La Vida and Gordon Alumni Serve as New Caretakers at Barr Camp in Colorado

By Ashley Miller, Gordon ’13

You would be hard pressed to find a Sherpa who paddled the Raquette River and cannot remember meeting caretaker Gary Valentine. For many, Gary provided a much needed uplifting conversation as well as delicious popcorn – stumbling upon his cabin after what was sometimes a horrendous portage was arguably the best part of the Long Lake itinerary. Having experienced this joyful respite more than once as a Sherpa at La Vida, I was somewhat overwhelmed to be offered a caretaking position on Pike’s Peak in Colorado last spring.

12144687_902297306522836_24786180907426866_n(1)

Thankfully, I do not have to measure up to Gary Valentine’s caretaking abilities as the job at Barr Camp takes on many different forms, but the task of greeting hikers and hopefully making their adventure more enjoyable is definitely in the job description. Nearly 7 months ago, Nathan Josephs (also a former La Vida employee), my brother, and I began caretaking at Barr Camp which is located approximately 6.2 miles up the Barr Trail. Nestled in the Ponderosa Pines at 10,200 feet with a wood stove for heat, solar panels for electricity, and a mountain stream for all of our water needs – the three of us have settled in here to take care of the cabin and any hikers who pass through. We operate not only as a place of rest for day-hikers, but also as a back country bed and breakfast. Similar to some of the hut systems along the AT, we have a hostel style bunk house, a separate private cabin for rent, 3 lean-tos, and plenty of tent sites. Visitors planning to extend their hike up the 13 mile trail to the summit have the option of paying to stay with us for a night. During their stay we provide an all you can eat dinner and breakfast.

Sam Johnson, Gordon ’13, comes to visit Barr Camp.

The days at Barr Camp vary tremendously depending on the season and weather forecast. In the summers we spend most of our time answering questions about trail conditions and weather at the summit – as well as cooking for hundreds of people a week. Additionally we have the option of helping with Search and Rescue calls. Since the summer months bring a lot of tourists and novice hikers, we go out on a rescue nearly every week in the summer.  Autumn is dedicated to bigger projects and preparing for winter, gathering and chopping wood, completing cabin maintenance, painting, shoveling out the composting toilets and generally making sure we are ready for the colder temperatures. The winter and spring are much slower – we have fewer hikers so we have a lot more time to hike and explore the mountain, read books, and rest up for another crazy summer.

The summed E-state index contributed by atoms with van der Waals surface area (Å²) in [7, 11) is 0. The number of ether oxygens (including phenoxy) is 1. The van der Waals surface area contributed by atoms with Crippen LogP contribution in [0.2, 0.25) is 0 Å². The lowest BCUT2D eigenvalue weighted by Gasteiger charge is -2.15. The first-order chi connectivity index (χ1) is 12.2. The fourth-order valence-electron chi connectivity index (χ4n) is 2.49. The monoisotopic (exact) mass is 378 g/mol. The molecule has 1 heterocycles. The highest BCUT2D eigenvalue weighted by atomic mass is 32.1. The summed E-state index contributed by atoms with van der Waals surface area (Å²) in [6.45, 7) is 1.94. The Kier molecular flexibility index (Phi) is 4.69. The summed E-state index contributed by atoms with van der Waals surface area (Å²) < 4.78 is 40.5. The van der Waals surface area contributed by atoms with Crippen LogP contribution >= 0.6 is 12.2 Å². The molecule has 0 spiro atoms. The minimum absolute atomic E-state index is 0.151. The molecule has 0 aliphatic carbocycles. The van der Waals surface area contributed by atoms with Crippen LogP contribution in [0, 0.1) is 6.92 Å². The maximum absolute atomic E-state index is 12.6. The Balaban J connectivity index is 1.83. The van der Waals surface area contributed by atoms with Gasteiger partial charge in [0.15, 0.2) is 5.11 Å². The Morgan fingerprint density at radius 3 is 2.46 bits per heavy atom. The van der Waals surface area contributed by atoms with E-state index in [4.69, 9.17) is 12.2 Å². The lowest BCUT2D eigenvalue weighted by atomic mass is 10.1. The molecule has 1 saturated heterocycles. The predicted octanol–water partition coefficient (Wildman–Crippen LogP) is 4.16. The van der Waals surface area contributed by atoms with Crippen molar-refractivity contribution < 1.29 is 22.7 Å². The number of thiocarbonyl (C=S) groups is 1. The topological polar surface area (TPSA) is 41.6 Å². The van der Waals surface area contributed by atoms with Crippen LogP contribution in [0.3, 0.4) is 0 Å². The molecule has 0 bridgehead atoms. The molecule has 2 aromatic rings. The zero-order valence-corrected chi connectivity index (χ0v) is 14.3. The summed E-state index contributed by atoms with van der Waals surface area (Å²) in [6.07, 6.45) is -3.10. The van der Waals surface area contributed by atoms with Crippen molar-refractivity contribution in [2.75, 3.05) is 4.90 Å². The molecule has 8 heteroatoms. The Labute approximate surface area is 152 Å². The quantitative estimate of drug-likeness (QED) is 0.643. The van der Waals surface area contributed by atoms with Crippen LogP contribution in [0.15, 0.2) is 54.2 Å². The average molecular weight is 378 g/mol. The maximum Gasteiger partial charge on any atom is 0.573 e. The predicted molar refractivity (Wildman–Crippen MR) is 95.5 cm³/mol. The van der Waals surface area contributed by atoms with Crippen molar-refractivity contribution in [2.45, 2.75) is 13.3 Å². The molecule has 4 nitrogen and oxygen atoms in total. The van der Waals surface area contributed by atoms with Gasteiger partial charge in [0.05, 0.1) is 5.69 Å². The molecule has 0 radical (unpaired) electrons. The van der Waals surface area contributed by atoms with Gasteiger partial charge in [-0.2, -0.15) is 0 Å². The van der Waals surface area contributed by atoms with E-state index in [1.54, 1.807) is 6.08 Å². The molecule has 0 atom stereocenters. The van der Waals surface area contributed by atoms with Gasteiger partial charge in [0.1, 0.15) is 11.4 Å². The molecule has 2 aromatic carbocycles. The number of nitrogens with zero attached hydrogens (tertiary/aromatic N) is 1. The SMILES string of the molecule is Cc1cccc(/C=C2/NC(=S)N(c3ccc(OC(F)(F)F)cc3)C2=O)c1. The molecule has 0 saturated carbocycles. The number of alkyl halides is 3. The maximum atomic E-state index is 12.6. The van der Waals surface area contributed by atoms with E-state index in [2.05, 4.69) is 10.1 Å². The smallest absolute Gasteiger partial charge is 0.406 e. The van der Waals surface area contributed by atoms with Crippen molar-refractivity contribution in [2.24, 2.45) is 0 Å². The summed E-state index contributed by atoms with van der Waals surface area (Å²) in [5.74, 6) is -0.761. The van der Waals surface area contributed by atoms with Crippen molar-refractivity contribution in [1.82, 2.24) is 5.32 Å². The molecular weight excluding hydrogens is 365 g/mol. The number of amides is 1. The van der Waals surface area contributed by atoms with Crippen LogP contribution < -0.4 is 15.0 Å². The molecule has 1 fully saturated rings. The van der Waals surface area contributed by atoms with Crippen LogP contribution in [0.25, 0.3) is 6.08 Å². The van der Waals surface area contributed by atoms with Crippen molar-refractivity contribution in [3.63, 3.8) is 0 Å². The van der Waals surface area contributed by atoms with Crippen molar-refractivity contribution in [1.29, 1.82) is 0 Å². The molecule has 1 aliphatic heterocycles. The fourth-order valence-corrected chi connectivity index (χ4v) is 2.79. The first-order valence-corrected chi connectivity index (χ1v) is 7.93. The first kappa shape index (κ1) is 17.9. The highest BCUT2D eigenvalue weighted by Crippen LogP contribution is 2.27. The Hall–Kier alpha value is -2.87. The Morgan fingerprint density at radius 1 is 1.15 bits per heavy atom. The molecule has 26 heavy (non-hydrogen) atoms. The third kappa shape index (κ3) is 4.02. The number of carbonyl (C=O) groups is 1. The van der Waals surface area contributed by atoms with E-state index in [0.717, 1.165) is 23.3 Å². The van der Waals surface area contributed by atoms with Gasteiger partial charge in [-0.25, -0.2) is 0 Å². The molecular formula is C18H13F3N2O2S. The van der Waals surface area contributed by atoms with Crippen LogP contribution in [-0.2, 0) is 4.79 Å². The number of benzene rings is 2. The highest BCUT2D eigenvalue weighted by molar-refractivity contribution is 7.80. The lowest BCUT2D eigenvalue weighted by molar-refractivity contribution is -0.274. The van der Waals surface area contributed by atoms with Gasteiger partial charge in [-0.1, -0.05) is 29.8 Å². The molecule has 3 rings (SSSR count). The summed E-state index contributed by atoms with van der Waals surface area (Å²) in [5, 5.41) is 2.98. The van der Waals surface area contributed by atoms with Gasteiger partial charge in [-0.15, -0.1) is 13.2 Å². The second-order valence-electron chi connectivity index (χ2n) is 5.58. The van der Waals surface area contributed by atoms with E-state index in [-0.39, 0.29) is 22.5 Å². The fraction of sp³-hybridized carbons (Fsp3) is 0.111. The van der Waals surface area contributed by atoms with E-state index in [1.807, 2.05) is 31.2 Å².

Nathan doing laundry with the Amish washing machine.

Nathan doing laundry with the Amish washing machine.

Colorado has received more snow than the North Shore so far!

While leading trips in the Adirondacks I never would have imagined that one day I would be living in a cabin much like Gary Valentine’s taking care of hikers passing through Colorado. My time at La Vida however, definitely laid a solid foundation for this experience in numerous ways. Many of the skills we learned at La Vida are relevant as many of the hikers that come to Pike’s Peak are brand new to hiking. Pike’s Peak is incredibly accessible and because the trail is not technical, people of all experience levels walk through our doors. We talk to our guests extensively about leave no trace principles, how to filter water (and the importance of doing so properly), occasionally fix a camp-stove that is not working, and of course take our Sherpa Stew skills to a new level every day making dinner and breakfast. The Wilderness First Responder training we received at La Vida has also been incredibly helpful as we often go out to find lost hikers and complete a primary assessment before the SAR team arrives.

One of the many beautiful views from Pike's Peak.

One of the many beautiful views from Pike’s Peak.

Perhaps one of the hardest parts of our job, but also the most rewarding, is continually practicing “be here now” with each guest that comes through the door. From 7am until about 9pm our doors are open for anyone who may be wandering the mountain and part of our job is to ensure that each hiker feels welcomed and informed about the hike and current conditions. I am certainly thankful for the practice I received at La Vida in being present, and am continuing to learn what a hard and life-giving work it is to be present on a daily basis, moment by moment.

I am so grateful to have this unique opportunity to live and work in such a beautiful place – and grateful for the ways that my time at La Vida prepared the way for me to get here. If any of you La Vida alums are ever in the Pike’s Peak area, you are more than welcome to hike up and practice being present with us, too! We’d love to have you.

Advertisements

Leave a Reply

Fill in your details below or click an icon to log in:

WordPress.com Logo

You are commenting using your WordPress.com account. Log Out / Change )

Twitter picture

You are commenting using your Twitter account. Log Out / Change )

Facebook photo

You are commenting using your Facebook account. Log Out / Change )

Google+ photo

You are commenting using your Google+ account. Log Out / Change )

Connecting to %s